When her brother decides to ditch for a couple weeks in London, Viola heads over to his elite boarding school, disguises herself as him, and proceeds to fall for one of her soccer teammates. Little does she realize she's not the only one with romantic troubles, as she, as he, gets in the middle of a series of intermingled love affairs.
About a guy whose life didn't quite turn out how he wanted it to and wishes he could go back to high school and change it. He wakes up one day and is seventeen again and gets the chance to rewrite his life.
Beca, a freshman at Barden University, is cajoled into joining The Bellas, her school's all-girls singing group. Injecting some much needed energy into their repertoire, The Bellas take on their male rivals in a campus competition.
In Baltimore, the troublemaker and street dancer Tyler Gage lives with his foster parents in a lower class neighborhood. His best friends are Mac Carter and his little brother Skinny Carter and they used to hang around together, going to parties and stealing cars. After being expelled of a party, the trio breaks in the Maryland School of Arts and commits vandalism, destroying the stage. Tyler is arrested and sentenced to 200 hours of community service in the school and Director Gordon assigns him to help the janitor cleaning the place. One afternoon, the ballet dancer Nora Clark sees Tyler dancing in the parking area and when her partner Andrew has a strain and Tyler offers to help her in the choreography, she accepts the offer; they rehearsal and become close to each other while Tyler becomes friend of the students Miles Darby and Lucy Avila. When Andrew returns, Tyler that is known for quitting everything he starts gives up dancing and leaves Nora alone. After an incident, Tyler has... Written by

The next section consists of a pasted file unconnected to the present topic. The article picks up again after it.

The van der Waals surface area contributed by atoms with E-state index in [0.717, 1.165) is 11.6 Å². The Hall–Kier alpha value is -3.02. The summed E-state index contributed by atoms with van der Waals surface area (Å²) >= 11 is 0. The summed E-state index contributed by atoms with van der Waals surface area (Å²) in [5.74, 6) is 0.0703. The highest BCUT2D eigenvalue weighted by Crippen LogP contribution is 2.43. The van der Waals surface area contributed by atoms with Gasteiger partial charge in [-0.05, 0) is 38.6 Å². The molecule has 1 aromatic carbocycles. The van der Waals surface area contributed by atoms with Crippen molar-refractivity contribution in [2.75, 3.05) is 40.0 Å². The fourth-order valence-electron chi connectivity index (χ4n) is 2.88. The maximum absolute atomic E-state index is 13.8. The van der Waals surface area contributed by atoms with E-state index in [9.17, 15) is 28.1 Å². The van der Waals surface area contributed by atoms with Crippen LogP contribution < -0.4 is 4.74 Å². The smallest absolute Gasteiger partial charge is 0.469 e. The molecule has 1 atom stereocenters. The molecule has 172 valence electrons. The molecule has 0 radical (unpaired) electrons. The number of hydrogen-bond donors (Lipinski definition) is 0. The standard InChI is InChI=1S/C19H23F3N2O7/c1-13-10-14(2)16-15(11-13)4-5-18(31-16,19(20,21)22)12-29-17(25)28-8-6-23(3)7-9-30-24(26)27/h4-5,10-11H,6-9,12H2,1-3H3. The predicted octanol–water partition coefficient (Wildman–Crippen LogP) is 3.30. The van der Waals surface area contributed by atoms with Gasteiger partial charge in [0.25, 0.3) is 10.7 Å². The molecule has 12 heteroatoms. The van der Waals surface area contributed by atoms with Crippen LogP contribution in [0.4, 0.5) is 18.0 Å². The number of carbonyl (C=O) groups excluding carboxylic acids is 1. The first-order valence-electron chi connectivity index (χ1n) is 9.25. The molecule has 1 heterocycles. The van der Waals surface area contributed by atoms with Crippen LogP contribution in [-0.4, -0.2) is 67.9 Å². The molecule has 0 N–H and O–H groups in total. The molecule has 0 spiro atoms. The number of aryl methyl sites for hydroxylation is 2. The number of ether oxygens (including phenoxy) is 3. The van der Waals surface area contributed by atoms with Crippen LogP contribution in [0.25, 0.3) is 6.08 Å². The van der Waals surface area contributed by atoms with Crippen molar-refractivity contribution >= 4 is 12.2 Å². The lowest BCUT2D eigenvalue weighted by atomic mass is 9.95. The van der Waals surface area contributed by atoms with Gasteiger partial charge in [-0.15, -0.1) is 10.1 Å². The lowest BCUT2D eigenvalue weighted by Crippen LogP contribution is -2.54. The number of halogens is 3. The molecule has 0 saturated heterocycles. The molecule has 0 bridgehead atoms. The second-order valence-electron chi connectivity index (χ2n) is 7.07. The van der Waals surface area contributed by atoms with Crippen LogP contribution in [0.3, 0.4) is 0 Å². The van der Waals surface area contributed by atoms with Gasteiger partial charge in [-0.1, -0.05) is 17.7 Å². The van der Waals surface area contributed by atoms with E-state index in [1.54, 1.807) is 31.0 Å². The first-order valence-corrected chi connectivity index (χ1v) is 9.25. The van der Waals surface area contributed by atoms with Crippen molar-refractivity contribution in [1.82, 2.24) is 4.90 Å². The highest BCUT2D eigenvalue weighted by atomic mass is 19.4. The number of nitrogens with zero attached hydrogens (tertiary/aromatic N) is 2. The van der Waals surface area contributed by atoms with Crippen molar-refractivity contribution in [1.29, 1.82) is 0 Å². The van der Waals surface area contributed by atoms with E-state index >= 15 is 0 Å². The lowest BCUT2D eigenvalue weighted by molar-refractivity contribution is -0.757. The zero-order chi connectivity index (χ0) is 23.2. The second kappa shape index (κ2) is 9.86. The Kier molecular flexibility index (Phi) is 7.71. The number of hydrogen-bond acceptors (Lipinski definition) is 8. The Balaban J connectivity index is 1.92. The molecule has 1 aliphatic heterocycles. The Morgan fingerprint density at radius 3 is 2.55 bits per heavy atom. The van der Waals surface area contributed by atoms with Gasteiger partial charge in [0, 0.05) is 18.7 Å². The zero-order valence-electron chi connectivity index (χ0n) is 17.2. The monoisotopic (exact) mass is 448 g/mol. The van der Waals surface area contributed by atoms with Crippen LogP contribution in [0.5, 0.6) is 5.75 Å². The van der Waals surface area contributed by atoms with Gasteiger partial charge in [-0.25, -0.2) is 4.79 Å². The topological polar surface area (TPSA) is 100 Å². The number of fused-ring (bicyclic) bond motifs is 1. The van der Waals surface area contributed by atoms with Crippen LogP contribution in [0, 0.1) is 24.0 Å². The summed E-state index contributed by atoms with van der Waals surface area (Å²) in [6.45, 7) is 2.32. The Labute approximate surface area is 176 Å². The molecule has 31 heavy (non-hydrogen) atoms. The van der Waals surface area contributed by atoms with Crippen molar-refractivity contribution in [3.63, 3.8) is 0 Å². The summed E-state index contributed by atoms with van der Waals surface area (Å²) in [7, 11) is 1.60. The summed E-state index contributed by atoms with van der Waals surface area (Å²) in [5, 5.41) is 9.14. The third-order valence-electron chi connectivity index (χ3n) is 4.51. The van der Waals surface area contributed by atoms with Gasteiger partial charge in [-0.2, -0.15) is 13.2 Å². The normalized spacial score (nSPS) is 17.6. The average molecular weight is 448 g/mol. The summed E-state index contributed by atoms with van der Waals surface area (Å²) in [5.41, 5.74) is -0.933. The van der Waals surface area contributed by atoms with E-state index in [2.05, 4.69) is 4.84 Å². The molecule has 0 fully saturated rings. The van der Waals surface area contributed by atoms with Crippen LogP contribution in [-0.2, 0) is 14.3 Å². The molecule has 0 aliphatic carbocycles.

Claudio Carvalho, Rio de Janeiro, Brazil
When Nora is talking to Director Gordon about Tyler being her new dance partner, there are a few papers lying around on her desk. In the next shot, the paper is tidy. But after Tyler repeats himself as "adequate", her desk is back to messy again. See more »
[coming back from playing a basketball game]
Man, I was droppin' dimes today!
Man, you tripped over your own shoes!
Twice actually, but you rolled outta the second one pretty nice, you played it off pretty cool.
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You've seen it all feel-good story of deprived, delinquent kid finding the meaning of life, dedicated effort culminating in an upbeat dance finale, rich-girl-poor-guy routine, and a whole bunch of familiar situations. But, if the dance and music are good, you'll tend to forget the improbable, unlikely, illogical, contrived story and plot. Given the lame script, top choreographer Anne Fletcher's first crack at directing didn't come off too badly, partly because of the wise use of very short scenes. As to the dance routines, with her credentials, you wouldn't expect anything less than good, and the movie does deliver in that department. The stimulating fusion of hip hop and ballet is well synchronized with fusion in the music. While the attention would obviously be on the showcase number that the protagonists are developing, I also like one particular scene at a gig, when the two sidekicks sing on stage while the two leads do their thing on the dance floor. This scene has the beauty of exciting spontaneity not seen elsewhere in the movie.
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